MASTERFUL SOUND AND STYLE

The Jazzmaster

A funny thing happened on the way to the jazz club. Fender aimed its high-end late-'50s guitar at the hippest jazz cats in town, but the Jazzmaster soon surprised everyone by becoming the guitar for instrumental surf and pop. Imagine even greater surprise when, in the mid-1970s, the Jazzmaster re-emerged as the subversive weapon of choice for a new breed of iconoclastic punk, post-punk and alt-indie guitar anti-heroes.

History

With a great deal of chrome and controls, Fender's 1958 deluxe electric guitar model, the dual-circuit Jazzmaster, eventually found itself embraced not by the traditional jazz players it was intended for, but by reverb-drenched surf guitarists in the '60s, lip-curling punks in the '70s and legions of alt-indie anti-heroes from the ?80s onward. It remains a stylishly subversive favorite among guitarists who prefer the road less traveled.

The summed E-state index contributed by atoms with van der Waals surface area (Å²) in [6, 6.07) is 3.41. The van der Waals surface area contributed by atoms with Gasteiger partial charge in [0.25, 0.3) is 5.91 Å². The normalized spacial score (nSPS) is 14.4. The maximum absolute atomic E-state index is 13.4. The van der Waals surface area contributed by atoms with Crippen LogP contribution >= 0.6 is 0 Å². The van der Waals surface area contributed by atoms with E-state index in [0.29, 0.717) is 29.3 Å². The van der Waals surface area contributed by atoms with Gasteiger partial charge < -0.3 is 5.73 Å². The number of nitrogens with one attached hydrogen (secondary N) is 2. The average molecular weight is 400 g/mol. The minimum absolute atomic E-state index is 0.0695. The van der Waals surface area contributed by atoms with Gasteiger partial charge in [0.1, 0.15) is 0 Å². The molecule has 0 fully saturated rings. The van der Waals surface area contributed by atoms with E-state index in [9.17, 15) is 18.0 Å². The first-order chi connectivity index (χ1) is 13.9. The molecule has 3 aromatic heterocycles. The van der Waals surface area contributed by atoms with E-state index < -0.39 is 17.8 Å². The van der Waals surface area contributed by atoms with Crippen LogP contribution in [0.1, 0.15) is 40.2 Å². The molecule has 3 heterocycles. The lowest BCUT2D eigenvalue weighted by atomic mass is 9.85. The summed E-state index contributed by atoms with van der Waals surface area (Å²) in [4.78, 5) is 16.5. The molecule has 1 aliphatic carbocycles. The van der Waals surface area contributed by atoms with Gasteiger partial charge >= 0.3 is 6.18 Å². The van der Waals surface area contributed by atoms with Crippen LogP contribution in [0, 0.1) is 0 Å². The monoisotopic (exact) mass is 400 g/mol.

Offset Waist

Distinctive offset-waist body shape isn't just curvaceously cool looking - it's also remarkably balanced and naturally comfortable.

Dual Tone Circuits

The Jazzmaster was also Fender's first instrument to feature dual tone circuits. Separate "lead" and "rhythm" circuits, each with their own controls, allow remarkable tonal versatility.

Distinctive Pickups

Traditional wide, flat Jazzmaster pickups produce broad tone, less bite and more subtle attack than most single-coil pickups. Other pickups choices offer even greater tonal character.

"Floating" Tremolo Bridge

Fender's own distinctive "floating" tremolo bridge/tailpiece design first appeared on the Jazzmaster. Modern bridge options on some models allow even further tonal and performance distinction.

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